How can you confirm that your qNMR experiment was performed with completely relaxed protons? By using the Alternative Relaxation Time Determination (T1)

Basics of qNMR

NMR has become a powerful technique to solve analytical problems. Especially the number of quantitative NMR (qNMR) applications has increased over the last two decades [1]. There are only five preconditions to be considered for accurate measurements and evaluations of qNMR experiments: (i) selectivity, (ii) inert substances, (iii) total solubility, (iv) sufficient signal/noise ratio and finally (v) totally relaxed signals [2].

To guarantee fully relaxed signals, a relaxation time determination in front of every quantitative experiment is necessary. Classical T1 measurements run for several minutes or even hours leading to a need for a fast relaxation time determination. An alternative pulse sequence for relaxation time determination is developed and demonstrated in Fig. 1.

 

Fig. 1. Alternative pulse sequence for a fast relaxation time determination by comparing totally relaxed signals with partially relaxed signals.

Longitudinal Relaxation Time T1

T1 depends on the effects of anisotropic and segmental motion, the number of attached hydrogens and the dipole-dipole relaxation by oxygen. Hence, how can we know that all protons used for qNMR are totally relaxed without running a full T1 experiment? The solution: two 90° pulses with a specific delay time set up!  The experimental set up underlines the fact that recovery of magnetization along the z-axis proceeds after first order kinetics [3].

The first additional 90° pulse is set after a delay time of 60 seconds. For the second one, D1 equals for instance the acquisition time of the FID causing a spectrum with only partially relaxed signals. Comparing these two signals a specific intensity ratio is observed. By knowing this intensity ratio and the delay time prior the second pulse the relaxation time can be calculated by:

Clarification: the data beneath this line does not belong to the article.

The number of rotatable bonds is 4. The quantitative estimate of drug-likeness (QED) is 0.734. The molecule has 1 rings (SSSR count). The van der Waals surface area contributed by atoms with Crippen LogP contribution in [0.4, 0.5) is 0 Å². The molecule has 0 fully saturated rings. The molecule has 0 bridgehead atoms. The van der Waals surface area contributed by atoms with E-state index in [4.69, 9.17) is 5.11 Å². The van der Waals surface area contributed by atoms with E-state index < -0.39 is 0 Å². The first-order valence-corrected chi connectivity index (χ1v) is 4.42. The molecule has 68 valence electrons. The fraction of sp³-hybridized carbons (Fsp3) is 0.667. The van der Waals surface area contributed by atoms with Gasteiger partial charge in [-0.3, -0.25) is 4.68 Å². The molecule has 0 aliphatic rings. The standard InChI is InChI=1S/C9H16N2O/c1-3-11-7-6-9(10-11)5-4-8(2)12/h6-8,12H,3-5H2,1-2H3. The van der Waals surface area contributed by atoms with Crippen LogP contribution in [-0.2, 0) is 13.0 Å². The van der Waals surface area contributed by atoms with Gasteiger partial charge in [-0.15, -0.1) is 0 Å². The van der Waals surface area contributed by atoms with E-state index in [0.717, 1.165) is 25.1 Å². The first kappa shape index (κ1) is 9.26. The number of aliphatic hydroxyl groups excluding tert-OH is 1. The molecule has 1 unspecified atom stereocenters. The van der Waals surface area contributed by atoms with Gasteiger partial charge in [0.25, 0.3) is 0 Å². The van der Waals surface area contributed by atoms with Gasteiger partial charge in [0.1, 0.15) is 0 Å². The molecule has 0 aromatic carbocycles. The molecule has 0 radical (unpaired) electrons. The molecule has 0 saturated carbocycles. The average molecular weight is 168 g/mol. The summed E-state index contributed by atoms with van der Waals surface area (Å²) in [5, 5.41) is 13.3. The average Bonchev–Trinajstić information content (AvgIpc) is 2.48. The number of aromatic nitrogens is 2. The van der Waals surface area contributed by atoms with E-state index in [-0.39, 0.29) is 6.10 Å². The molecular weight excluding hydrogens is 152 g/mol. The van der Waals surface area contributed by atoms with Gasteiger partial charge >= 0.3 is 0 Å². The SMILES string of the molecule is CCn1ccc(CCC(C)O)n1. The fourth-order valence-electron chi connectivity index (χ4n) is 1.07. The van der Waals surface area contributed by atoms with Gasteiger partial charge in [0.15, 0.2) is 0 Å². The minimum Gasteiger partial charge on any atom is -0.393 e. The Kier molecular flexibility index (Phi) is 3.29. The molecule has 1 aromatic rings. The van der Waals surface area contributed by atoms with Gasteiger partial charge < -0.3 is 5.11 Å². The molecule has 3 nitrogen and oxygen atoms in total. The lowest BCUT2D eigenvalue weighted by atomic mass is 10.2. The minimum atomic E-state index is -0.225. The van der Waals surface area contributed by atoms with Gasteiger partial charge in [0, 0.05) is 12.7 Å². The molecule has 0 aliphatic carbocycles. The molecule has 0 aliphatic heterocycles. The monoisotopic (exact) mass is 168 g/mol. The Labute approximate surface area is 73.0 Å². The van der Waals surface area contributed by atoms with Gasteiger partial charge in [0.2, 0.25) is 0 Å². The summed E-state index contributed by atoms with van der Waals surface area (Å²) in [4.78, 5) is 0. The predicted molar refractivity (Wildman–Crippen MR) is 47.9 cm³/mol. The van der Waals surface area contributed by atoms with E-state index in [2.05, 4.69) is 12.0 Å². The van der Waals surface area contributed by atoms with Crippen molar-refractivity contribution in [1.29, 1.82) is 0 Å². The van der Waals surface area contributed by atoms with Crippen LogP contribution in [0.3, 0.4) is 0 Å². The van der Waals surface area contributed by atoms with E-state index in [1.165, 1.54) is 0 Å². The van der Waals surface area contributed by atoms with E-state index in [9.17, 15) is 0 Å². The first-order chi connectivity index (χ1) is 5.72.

Influences on Relaxation times

Parameters like oxygen, solvent, temperature and the composition of a mixture itself have a strong influence on the relaxation times and may change them by a factor of up to 200 % [4]. T1 estimation by checking the chemical structure or having a look at literature values is only applicable to a certain extent.

Using the blue framed pulse sequence from Fig. 1 over 3,200 peaks have been evaluated and collected for Fig. 2 where T1 was measured by inversion recovery. The results of the 180°:90° pulse sequence match perfectly to the theoretical relaxation processes, a very precise T1 calculation is possible. In contrast to this, the pulse sequence (90°:90°) shows a general deviation in height. This deviation may be explainable by taking transversal relaxation processes into account. The sequence never aims at a precise T1 determination, however at a fast and rough one. As a time buffer is always added to the delay time between two subsequent pulses the deviation between calculated and “real” T1 is negligible.

 

Power of The New Pulse Sequence

Running a qNMR experiment, there is a fundamental need to have knowledge about the relaxation times. The additional 90° pulses give the possibility to calculate roughly the relaxation times of the corresponding H-atoms. In contrast to well-established T1 methods, this pulse sequence expands the qNMR experiment by only two additional pules. Consequently, the total experiment is only expanded by round about one minute including all delay times! Moreover, using this mathematical way, a written evidence for the right D1 set up is given. The guarantee of fully relaxed signals enforces  the meaning of qNMR in regulatory working areas such as pharmaceutical industry which strongly demands for GMP and GLP. So is this pulse sequence innovative enough to serve for the  fundamental need  for a fast and reliable relaxation time estimation?

Fig. 2. Calculated signal intensity ratios compared with their relaxation time. T1 was determined by inverse recovery.

References

[1] M. Weber et al., Journal of pharmaceutical and biomedical analysis 2014, 93, 102.

[2] U. Holzgrabe, Progress in nuclear magnetic resonance spectroscopy 2010, 57 (2), 229.

[3] A. B. Kudryavtsev, W. Linert, Physico-chemical Applications of NMR: A Practical Guide, Bd. 1, World Scientific 1996.

[4] N. Nestle, T. Baumann, R. Niessner, Water Research 2003, 37 (14), 3361.

 

The research of the alternative T1 determination was performed by Patrick Jonas and Prof. Dr. Bernd Diehl